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Federal Reserve Bank of Cleveland
Economic Commentary
The Natural Rate of Interest in Taylor Rules
Charles T. Carlstrom
Timothy S. Fuerst
Abstract

The Taylor rule suggests that the federal funds rate should be adjusted when inflation deviates from the Fed’s inflation target or when output deviates from the Fed’s estimate of potential output. Typical formulations of the rule assume that the level of the inflation-adjusted federal funds rate that is expected to prevail in the long run, sometimes thought of as the “natural” rate of interest, is constant over time. Since this assumption is likely incorrect, we show how the Taylor rule can account for a variable natural rate by incorporating long-term productivity growth. We also show that better monetary policy outcomes may be achieved if the Fed regularly adjusts the funds rate in response to perceived changes in productivity growth, even if these changes are often measured with error.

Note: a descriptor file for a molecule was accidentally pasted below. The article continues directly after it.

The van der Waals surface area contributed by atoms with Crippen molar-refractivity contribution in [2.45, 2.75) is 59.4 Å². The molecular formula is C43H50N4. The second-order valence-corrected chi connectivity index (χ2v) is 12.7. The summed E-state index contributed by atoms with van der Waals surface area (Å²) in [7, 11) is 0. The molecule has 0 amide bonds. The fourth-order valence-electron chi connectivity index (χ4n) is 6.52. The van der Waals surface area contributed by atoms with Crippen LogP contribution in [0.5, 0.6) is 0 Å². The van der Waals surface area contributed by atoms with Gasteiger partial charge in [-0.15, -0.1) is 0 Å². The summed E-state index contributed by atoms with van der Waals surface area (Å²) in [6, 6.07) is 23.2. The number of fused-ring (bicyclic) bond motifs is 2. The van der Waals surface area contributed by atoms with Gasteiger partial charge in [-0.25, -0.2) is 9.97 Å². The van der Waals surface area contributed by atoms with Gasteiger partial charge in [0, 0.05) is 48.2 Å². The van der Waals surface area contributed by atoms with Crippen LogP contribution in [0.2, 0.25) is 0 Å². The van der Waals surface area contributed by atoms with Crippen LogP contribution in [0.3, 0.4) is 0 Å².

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Charles T. Carlstrom & Timothy S. Fuerst, "The Natural Rate of Interest in Taylor Rules" , Federal Reserve Bank of Cleveland, Economic Commentary, issue March, 2016.
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Keywords: Taylor Rule; Fed Funds Rate; Inflation; Productivity
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